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Japan’s defense minister will travel to Hawaii next week

William Cole

Japanese Defense Minister Gen Nakatani will visit with senior U.S. defense officials in Hawaii Monday and Tuesday “to discuss the continually evolving security environment in the region, including the East and South China Sea, service-specific relationships and the current ballistic missile defense posture in the Indo-Asia-Pacific,” U.S. Pacific Command said.

The defense minister also will visit the USS Arizona Memorial for a wreath-laying ceremony in Pearl Harbor.

Japanese Prime Minister Shinzo Abe told President Barack Obama that Japan would “consider” engaging in some activity by the Maritime Self-Defense Force in the South China Sea “while focusing on what effect the situation has on Japan’s security,” according to media reports.

The suggestion brought an angry backlash with China saying it “remained on high alert for intervention by Japan in the South China Sea,” while also reminding Japan of its World War II role in the region, official government news agency Xinhua reported.

Separately, Xinhua said People’s Liberation Army Navy commander Wu Shengli told Adm. Scott Swift, head of U.S. Pacific Fleet, that the Chinese navy had exercised “maximum restraint” in the face of U.S. provocations. Swift was on a visit to China.

Recent maneuvers by U.S. aircraft and Naval vessels near Chinese man-made islands in the South China Sea in the name of freedom of navigation have been a provocation to China’s sovereign rights and posed grave threats to the security of islands and reefs in the South China Sea, Xinhua reported Wu saying.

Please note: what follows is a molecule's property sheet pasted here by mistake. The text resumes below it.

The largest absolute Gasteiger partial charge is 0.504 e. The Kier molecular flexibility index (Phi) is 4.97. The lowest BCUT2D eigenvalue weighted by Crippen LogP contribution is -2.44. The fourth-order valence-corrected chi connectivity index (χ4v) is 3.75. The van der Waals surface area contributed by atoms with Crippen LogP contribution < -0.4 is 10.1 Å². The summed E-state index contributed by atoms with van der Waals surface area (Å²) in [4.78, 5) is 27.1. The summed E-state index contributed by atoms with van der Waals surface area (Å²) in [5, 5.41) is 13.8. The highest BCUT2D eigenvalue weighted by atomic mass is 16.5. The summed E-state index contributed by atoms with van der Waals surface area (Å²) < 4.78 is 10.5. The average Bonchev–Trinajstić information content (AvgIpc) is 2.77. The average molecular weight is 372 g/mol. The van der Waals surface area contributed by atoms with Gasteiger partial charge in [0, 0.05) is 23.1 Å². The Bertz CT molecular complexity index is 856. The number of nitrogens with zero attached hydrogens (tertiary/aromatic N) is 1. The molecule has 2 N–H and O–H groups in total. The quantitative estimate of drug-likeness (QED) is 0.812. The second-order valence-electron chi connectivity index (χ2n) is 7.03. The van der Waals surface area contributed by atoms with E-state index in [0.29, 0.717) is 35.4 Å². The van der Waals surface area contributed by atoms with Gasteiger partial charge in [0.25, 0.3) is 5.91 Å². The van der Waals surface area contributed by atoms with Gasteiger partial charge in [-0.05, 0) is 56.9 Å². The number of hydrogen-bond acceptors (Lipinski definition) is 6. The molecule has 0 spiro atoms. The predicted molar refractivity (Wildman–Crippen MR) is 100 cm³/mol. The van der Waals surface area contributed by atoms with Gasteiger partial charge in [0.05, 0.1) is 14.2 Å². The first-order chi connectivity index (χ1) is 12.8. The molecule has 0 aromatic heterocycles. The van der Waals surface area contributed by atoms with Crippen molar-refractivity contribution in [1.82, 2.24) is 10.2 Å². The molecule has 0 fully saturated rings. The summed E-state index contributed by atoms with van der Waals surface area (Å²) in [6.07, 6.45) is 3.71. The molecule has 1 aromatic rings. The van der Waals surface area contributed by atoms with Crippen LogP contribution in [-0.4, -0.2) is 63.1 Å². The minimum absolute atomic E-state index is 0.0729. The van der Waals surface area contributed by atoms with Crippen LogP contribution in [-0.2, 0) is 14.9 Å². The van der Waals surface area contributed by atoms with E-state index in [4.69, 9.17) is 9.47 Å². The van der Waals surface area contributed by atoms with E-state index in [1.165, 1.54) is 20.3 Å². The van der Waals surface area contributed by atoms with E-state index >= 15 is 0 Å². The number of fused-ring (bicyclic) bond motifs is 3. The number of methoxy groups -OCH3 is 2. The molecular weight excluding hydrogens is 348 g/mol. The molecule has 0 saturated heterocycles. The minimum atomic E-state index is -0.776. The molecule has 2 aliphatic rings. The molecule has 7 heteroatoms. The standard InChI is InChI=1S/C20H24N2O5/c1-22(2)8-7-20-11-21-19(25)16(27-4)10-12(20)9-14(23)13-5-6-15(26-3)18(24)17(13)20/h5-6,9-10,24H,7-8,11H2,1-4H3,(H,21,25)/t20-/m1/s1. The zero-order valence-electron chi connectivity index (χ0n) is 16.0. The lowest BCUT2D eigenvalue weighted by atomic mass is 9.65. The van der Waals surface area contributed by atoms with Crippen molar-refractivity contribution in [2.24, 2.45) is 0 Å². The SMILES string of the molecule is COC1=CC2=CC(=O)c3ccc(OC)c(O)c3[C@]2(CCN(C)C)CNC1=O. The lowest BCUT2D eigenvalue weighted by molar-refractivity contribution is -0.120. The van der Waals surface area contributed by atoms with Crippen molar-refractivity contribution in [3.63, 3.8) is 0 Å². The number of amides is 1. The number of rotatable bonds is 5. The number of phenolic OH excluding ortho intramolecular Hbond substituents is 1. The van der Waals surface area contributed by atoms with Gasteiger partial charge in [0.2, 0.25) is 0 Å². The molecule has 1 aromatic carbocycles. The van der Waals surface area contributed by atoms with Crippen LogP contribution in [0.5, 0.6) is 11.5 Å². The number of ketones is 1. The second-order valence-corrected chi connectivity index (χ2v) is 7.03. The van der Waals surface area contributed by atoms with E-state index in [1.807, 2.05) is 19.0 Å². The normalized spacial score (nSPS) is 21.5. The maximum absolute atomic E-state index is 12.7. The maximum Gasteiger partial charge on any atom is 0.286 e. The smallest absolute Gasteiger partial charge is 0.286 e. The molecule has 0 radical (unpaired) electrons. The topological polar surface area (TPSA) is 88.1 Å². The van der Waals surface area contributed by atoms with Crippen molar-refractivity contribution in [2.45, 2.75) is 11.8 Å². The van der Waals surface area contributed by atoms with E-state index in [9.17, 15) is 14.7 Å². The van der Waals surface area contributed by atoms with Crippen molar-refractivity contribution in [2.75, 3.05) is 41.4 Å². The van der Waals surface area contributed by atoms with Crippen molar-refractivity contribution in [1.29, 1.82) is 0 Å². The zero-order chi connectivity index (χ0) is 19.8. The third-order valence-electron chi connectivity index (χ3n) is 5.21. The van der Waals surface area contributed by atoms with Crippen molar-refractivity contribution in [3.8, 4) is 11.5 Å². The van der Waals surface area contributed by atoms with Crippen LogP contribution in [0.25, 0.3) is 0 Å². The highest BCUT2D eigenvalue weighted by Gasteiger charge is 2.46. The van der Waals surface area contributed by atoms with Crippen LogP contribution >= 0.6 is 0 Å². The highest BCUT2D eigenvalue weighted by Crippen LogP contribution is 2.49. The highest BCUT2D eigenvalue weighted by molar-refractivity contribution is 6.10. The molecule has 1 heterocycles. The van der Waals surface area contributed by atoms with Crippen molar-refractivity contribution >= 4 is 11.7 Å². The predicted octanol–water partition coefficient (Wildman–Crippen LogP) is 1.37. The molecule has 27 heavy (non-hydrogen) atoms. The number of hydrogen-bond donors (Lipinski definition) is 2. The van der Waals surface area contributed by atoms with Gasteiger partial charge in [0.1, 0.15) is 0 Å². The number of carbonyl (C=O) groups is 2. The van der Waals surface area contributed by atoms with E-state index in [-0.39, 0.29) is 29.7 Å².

“The U.S. conduct does not contribute to peace and stability in the South China Sea whatsoever,” Wu said.

The United States on Oct. 27 sailed the destroyer USS Lassen within 12 nautical miles of a Chinese man-made island at Subi Reef in the South China Sea that China claims as territory but that the United States contends is in international waters.

The United States is worried China may restrict commercial traffic in the South China Sea, a vital international shipping route, with a military buildup.

On Nov. 8 and 9, two U.S. B-52 bombers flew near Chinese man-made islands in international air space in the disputed Spratly Islands, but did not come with the 12 nautical miles China claims as sovereign territory.

Nakatani will visit Monday with Marine Corps Forces Pacific deputy commander Brig. Gen. Christopher Mahoney and meet at Fort Shafter with Gen. Vincent Brooks, commander of U.S. Army Pacific. He also will tour the Sea-Based X-Band radar and a U.S. Navy guided missile cruiser.

On Tuesday, Adm. Harry B. Harris Jr. head of U.S. Pacific Command, will meet with Nakatani at Camp H.M. Smith. 

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